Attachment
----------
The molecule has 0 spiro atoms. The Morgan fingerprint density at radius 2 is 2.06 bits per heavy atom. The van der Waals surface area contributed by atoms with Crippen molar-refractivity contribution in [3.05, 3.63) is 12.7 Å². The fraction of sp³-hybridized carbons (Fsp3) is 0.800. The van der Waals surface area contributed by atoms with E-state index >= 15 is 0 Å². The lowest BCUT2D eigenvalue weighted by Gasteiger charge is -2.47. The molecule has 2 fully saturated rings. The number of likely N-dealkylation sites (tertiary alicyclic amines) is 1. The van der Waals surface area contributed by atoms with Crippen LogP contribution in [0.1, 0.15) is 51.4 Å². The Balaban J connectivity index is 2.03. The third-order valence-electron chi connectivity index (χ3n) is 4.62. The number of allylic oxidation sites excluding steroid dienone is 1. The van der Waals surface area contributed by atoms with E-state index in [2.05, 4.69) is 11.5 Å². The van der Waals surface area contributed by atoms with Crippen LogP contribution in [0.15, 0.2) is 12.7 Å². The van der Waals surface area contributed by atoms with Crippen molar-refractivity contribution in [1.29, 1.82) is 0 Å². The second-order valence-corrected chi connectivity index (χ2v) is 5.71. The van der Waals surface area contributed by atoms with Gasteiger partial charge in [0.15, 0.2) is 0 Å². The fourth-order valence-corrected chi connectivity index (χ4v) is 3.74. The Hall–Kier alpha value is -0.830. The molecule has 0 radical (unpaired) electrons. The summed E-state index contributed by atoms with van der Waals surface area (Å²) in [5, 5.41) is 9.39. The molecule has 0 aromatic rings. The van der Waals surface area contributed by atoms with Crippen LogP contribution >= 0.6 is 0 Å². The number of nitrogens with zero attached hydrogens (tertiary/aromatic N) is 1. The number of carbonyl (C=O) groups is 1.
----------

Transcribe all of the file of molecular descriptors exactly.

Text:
The molecule has 0 spiro atoms. The Morgan fingerprint density at radius 2 is 2.06 bits per heavy atom. The van der Waals surface area contributed by atoms with Crippen molar-refractivity contribution in [3.05, 3.63) is 12.7 Å². The fraction of sp³-hybridized carbons (Fsp3) is 0.800. The van der Waals surface area contributed by atoms with E-state index >= 15 is 0 Å². The lowest BCUT2D eigenvalue weighted by Gasteiger charge is -2.47. The molecule has 2 fully saturated rings. The number of likely N-dealkylation sites (tertiary alicyclic amines) is 1. The van der Waals surface area contributed by atoms with Crippen LogP contribution in [0.1, 0.15) is 51.4 Å². The Balaban J connectivity index is 2.03. The third-order valence-electron chi connectivity index (χ3n) is 4.62. The number of allylic oxidation sites excluding steroid dienone is 1. The van der Waals surface area contributed by atoms with E-state index in [2.05, 4.69) is 11.5 Å². The van der Waals surface area contributed by atoms with Crippen LogP contribution in [0.15, 0.2) is 12.7 Å². The van der Waals surface area contributed by atoms with Crippen molar-refractivity contribution in [1.29, 1.82) is 0 Å². The second-order valence-corrected chi connectivity index (χ2v) is 5.71. The van der Waals surface area contributed by atoms with Gasteiger partial charge in [0.15, 0.2) is 0 Å². The fourth-order valence-corrected chi connectivity index (χ4v) is 3.74. The Hall–Kier alpha value is -0.830. The molecule has 0 radical (unpaired) electrons. The summed E-state index contributed by atoms with van der Waals surface area (Å²) in [5, 5.41) is 9.39. The molecule has 0 aromatic rings. The van der Waals surface area contributed by atoms with Crippen LogP contribution >= 0.6 is 0 Å². The number of nitrogens with zero attached hydrogens (tertiary/aromatic N) is 1. The number of carbonyl (C=O) groups is 1.